Classical: A near-perfect landing
Wednesday 02 December 1998
THE 21ST Huddersfield Contemporary Music Festival concluded on Sunday with Steve Reich and Beryl Korot's Hindenburg. Drawing on images of German general who gave his name to the infamous zeppelin, an unfinished version was seen at the Barbican a year ago. This was the British premiere of the complete, half-hour piece; though it is just the first act of a "documentary video opera" entitled Three Tales, the two subsequent acts of which promise more direct confrontation with the trilogy's underlying "debate about the physical, ethical, religious and spiritual nature of... expanding technological development".
With a certain irony, Three Tales takes advantage of recent advances in video technology to manipulate archival footage on a single screen in highly malleable ways. Though strictly speaking a "concert performance" - lacking the rudimentary staging included at the Barbican - what we saw in Huddersfield provided more than sufficient to engage both eye and ear.
Korot's deft and individual deployment of the remarkable results of her archival researches and Reich's long-familiar ability to conjure real contrapuntal drama out of simple materials activated by rhythmic repetition complement each other perfectly to produce results that are compelling both on a moment-to-moment level and as an unfolding structure. In the first of the new scenes, for example, "Nibelung Zeppelin", footage of the airship under construction is accompanied by music based on the Anvil motif from Wagner's Das Rheingold: a response still surprising from a composer originally renowned (if not entirely accurately) for his avoidance of such emotive references. The effect of this allusion was appropriately disturbing, its amusement value caught in a sinister light enhanced by the lowering presence of a deep dominant pedal point.
As a whole, Hindenburg retains a degree of narrative thread to which Reich's music responds with impressively cumulative effect, though - perhaps understandably, given its function in the complete work to come - it seems to stop abruptly rather than conclude matters. The one aberration aside, all the performances in this all-Reich Town Hall programme - the lion's share taken by Ensemble Bash, and the conductor Nichola s Kok - were excellent.
In the course of the final weekend of what by all accounts has been a notably successful festival this year, I also particularly admired Music Theatre Wales' production of Harrison Birtwistle's Punch and Judy, already seen elsewhere, and Richard Casey and Nicolas Hodges' noble assault on an alarmingly varied sequence of compositions for two pianists. This included the European premiere of John Adams' Hallelujah Junction, a substantial 15-minute piece, the contrapuntal virtuosity and emotional complexity of which restored my faith in this composer after the disappointment of his recent piano concerto.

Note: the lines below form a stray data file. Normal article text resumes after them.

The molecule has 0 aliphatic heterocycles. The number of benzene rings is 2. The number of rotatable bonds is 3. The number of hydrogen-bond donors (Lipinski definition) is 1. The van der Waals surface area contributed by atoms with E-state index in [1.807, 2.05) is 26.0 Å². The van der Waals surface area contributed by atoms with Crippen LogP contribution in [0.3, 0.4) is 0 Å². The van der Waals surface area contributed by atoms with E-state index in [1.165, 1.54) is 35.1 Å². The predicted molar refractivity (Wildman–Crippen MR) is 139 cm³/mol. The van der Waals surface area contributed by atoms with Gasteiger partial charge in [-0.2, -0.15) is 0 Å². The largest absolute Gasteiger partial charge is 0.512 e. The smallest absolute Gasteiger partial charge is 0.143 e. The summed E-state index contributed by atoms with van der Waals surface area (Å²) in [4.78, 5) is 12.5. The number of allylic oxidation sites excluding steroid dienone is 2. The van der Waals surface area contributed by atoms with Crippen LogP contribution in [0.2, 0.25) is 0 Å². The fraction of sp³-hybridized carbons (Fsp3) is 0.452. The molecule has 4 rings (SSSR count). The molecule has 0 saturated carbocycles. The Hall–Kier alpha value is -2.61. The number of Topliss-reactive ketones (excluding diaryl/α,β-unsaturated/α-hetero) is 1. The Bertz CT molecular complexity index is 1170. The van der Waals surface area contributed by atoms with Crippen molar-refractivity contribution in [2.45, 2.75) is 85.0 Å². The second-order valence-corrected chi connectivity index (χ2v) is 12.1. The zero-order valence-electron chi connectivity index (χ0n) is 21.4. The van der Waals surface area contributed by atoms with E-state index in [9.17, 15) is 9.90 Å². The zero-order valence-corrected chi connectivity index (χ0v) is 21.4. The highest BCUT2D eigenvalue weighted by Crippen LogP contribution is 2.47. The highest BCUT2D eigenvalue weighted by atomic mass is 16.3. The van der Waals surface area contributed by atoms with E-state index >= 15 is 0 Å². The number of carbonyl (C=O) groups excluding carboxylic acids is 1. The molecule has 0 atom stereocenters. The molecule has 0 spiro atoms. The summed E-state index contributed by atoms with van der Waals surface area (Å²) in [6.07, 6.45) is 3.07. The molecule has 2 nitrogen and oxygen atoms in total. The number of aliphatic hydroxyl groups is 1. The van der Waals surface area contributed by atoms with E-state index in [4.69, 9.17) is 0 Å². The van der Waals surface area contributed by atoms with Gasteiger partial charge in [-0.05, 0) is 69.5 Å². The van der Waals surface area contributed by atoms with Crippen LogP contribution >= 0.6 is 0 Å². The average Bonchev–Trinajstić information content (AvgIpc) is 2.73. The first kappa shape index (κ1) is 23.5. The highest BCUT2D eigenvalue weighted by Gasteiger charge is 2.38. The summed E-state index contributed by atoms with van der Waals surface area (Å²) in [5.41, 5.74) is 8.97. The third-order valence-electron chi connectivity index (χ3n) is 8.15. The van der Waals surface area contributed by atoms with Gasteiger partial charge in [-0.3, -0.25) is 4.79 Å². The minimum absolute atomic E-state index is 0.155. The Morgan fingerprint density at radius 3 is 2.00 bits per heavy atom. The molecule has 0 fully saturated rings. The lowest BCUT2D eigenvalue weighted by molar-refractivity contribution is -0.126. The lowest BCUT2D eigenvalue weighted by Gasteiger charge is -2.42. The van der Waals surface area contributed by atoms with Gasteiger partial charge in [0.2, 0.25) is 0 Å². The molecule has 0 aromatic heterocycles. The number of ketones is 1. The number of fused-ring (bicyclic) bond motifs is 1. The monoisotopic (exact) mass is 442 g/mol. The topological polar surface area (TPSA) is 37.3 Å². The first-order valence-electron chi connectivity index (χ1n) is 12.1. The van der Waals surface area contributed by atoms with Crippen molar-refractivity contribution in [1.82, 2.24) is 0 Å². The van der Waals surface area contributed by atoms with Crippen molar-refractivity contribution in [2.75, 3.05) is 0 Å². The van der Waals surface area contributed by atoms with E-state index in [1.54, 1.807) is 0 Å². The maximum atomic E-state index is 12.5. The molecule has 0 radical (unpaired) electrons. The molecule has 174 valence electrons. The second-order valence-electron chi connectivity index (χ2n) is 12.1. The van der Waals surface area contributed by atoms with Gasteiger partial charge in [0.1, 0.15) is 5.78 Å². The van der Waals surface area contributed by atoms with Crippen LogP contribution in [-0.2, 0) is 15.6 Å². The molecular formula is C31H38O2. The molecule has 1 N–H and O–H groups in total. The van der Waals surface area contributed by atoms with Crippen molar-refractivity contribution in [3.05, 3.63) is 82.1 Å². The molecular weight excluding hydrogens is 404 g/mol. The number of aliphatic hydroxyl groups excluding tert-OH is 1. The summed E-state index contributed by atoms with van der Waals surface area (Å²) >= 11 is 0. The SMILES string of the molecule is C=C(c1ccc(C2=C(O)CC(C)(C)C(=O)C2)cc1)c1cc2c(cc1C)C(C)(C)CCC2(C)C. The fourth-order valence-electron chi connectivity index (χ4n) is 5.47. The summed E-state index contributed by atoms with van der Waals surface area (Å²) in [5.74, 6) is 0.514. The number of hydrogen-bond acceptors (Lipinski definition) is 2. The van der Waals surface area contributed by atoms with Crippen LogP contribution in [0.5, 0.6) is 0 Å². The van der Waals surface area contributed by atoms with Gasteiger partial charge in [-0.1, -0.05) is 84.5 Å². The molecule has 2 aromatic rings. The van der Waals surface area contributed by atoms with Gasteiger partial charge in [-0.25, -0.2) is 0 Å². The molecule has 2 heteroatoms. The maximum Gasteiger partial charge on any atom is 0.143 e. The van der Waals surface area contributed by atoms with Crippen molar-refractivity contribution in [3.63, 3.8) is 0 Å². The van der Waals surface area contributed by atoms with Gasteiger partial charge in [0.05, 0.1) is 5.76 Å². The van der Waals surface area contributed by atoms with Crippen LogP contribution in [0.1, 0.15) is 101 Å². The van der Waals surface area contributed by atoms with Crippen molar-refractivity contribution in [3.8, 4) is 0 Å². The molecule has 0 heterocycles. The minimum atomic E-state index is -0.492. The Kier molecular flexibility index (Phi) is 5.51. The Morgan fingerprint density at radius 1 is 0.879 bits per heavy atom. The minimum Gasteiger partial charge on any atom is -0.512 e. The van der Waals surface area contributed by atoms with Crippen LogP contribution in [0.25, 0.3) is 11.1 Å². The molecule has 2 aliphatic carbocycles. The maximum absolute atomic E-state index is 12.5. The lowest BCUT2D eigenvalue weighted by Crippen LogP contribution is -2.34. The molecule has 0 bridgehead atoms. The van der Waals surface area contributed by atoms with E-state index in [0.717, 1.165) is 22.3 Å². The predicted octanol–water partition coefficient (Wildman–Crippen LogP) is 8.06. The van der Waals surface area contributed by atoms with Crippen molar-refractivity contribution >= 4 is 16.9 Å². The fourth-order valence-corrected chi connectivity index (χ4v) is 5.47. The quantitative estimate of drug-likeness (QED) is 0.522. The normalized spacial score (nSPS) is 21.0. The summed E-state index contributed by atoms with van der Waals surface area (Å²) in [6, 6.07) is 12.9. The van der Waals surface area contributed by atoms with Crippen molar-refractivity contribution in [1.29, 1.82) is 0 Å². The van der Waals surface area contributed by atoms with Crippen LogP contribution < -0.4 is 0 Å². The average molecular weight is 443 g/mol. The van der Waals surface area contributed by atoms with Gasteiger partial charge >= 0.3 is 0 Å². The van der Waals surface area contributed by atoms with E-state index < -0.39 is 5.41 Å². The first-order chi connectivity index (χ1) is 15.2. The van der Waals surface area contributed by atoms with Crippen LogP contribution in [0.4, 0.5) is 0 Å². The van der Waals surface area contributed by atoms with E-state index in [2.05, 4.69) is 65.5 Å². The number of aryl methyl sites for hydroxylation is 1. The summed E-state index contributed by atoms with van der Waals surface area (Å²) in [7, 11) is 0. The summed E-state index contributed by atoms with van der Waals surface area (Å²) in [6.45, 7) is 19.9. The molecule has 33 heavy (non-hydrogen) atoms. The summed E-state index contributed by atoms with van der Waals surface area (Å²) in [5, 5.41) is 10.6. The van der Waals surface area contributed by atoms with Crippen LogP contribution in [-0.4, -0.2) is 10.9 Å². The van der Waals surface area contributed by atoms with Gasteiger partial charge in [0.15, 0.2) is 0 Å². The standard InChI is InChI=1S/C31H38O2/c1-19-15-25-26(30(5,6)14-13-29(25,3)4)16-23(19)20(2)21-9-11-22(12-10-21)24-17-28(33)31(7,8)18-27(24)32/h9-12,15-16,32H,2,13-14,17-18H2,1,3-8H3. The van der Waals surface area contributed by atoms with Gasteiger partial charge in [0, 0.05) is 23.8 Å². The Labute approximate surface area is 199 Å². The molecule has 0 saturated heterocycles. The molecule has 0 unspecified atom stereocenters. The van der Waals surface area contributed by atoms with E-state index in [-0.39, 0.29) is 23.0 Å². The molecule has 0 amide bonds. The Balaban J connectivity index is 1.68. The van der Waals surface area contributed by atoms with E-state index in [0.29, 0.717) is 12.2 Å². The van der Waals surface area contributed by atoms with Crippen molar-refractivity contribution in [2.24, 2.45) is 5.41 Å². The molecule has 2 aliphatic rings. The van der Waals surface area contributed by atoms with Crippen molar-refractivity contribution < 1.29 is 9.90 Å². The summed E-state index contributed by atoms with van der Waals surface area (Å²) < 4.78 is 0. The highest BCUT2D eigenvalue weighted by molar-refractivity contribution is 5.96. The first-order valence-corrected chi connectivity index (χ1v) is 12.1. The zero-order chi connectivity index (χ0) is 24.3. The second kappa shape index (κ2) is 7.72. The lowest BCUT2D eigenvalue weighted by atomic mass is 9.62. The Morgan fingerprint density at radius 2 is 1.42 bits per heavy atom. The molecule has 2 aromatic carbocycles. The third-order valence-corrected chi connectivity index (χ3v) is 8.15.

GlastonburyWI to make debut appearance at Somerset festival
TV reviewIt has taken seven episodes for Game of Thrones season five to hit its stride
FilmPalme d'Or goes to radical and astonishing film that turns conventional thinking about immigrants on its head
Potter's attempt to create an Essex Taj Mahal was a lovely treattv
Arts & Ents blogs
- 1 10 ways we damage our teeth – without realising
- 2 There is something wrong but very right about this Bible illustration
- 3 iPhone 'effective power' text: how to be safe from iOS bug that lets people crash your phone
- 4 Photo of wedding guest proposing to girlfriend in front of bride and groom goes viral
- 5 Charlie Charlie Challenge explained: it's just gravity — not a Mexican demon being summoned
Royal Academy of Arts' Tim Marlow: Bronze statue of lovers embracing at St Pancras station is a lesson in 'how not to do' public art
Britain's Hardest Grafter: Petition set up as Twitter reacts to BBC 'poverty porn' series pitting low-paid workers against each other
Britain's Got Talent 2015: Jamie Raven divides Twitter as fans expose mind-boggling magic trick
Big Brother contestant Aaron Frew removed from house for 'inappropriate behaviour' after flashing fellow contestants
ASAP Rocky gives nauseating response to explicit Rita Ora rap: 'I'm not saying she's a terrible person'
EU referendum: David Cameron's rules are a 'democratic disgrace', says French-born Scottish politician set to be denied a vote
British tourists complain that impoverished boat migrants are making holidays 'awkward' in Kos
SNP fury as HS2 finds 'no business case' for taking fast train service to Scotland
Australian man punched in the face for defending Muslim women from abuse on train
A nation of inequality: How the UK is failing to feed its most vulnerable people
David Starkey 'tells Amal Clooney to shut up and stop over-promoting human rights'